Managed by the George Adamson Wildlife Preservation Trust, and headed up by Tony FitzJohn, Mkomazi National Park is one of those little known gems, whose arid lands, once ravaged by overhunting and poaching, have seen the return of some of Tanzania’s finest wildlife.
While not a high density wildlife area, and boasting no real accommodation, it is, in our opinion, a must for travellers in search of something different. Crucial to northern Tanzania’s conservation efforts, Mkomazi is a shortish trip from nearby parks, and is the only place in the country that one is likely to see black rhino.
For those wishing to stay overnight at Mkomazi, and willing to contribute to the trust, there is a very real possibility that Tony FitzJohn will be able to open his house. This, in itself, is an opportunity not to be missed: together with the rhino, Tony is rearing the hunting dog – another of Africa’s endangered species.
Starting in 1995, with 25 pups from three different families, the Trusts were responding to the fact that the hunting dog has been ravaged by canine diseases, and poisoned, shot and hunted as vermin. The dogs’ behaviour has been carefully monitored, and they have been inoculated against rabies, canine distemper, parvo-virus and leptospirosis, and paired with wild females.
A wild release programme began with the introduction of 4 males into the Tsavo, Kenya. Encouraged by the (mixed) results, the Trusts have continued to seek suitable Tanzanian wildernesses for further release programmes. Along the way, Fitzjohn and his team’s work has gained international recognition, and its methods are the subject of numerous conservationist studies.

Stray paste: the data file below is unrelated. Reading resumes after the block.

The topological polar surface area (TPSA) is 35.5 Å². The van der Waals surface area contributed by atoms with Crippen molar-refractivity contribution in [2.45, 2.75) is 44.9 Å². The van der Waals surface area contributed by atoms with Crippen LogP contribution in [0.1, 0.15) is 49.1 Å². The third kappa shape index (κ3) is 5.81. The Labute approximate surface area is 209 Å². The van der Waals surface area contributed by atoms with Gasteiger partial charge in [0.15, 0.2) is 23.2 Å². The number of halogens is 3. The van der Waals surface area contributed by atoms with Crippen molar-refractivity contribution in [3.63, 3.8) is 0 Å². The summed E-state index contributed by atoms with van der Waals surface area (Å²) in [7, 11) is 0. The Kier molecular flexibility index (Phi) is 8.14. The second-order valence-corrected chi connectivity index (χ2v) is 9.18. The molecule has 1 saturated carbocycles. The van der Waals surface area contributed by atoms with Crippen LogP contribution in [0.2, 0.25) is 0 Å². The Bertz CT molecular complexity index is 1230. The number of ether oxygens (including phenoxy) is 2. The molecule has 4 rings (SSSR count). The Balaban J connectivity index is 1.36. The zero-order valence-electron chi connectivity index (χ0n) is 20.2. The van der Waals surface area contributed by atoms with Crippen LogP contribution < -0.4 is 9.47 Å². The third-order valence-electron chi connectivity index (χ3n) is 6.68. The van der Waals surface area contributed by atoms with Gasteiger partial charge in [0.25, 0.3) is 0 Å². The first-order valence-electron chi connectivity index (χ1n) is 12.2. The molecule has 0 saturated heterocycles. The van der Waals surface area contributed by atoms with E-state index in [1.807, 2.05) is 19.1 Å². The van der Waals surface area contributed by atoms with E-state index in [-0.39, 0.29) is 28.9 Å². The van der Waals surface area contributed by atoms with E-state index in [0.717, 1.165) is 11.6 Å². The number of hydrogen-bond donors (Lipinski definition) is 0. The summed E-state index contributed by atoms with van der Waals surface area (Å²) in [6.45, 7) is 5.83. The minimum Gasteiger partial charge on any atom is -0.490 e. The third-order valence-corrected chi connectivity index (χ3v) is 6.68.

All, however, is not perfect, and an argument regarding land tenure and grazing rights deserves a fair hearing. Pastoralists evicted from their herding lands claim that the compensation packages were poor. When first established, the eastern sector of Mkomazi National Park was open to limited pastoral use among the Parakuyo, but over time the numbers of herders and cattle grew to such an extent as to threaten what was then the reserve, and it was eventually closed to all human inhabitation in 1988.
While the Mkomazi conservationists’ eviction and compensation data is held up as an example to all wild land ventures, there is still clearly some discontent, and now that the reserve has achieved park status, arguments for a limited return to herding have been rendered academic.